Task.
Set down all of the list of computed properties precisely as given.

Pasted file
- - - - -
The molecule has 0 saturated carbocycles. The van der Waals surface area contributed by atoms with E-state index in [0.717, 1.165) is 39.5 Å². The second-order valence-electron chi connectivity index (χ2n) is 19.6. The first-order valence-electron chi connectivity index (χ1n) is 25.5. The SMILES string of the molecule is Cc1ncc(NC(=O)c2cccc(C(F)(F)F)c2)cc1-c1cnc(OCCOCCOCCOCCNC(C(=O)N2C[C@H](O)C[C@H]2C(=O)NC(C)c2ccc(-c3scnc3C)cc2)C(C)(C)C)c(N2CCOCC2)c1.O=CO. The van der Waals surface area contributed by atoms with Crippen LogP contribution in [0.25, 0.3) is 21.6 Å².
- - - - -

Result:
The molecule has 0 saturated carbocycles. The van der Waals surface area contributed by atoms with E-state index in [0.717, 1.165) is 39.5 Å². The second-order valence-electron chi connectivity index (χ2n) is 19.6. The first-order valence-electron chi connectivity index (χ1n) is 25.5. The SMILES string of the molecule is Cc1ncc(NC(=O)c2cccc(C(F)(F)F)c2)cc1-c1cnc(OCCOCCOCCOCCNC(C(=O)N2C[C@H](O)C[C@H]2C(=O)NC(C)c2ccc(-c3scnc3C)cc2)C(C)(C)C)c(N2CCOCC2)c1.O=CO. The van der Waals surface area contributed by atoms with Crippen LogP contribution in [0.25, 0.3) is 21.6 Å².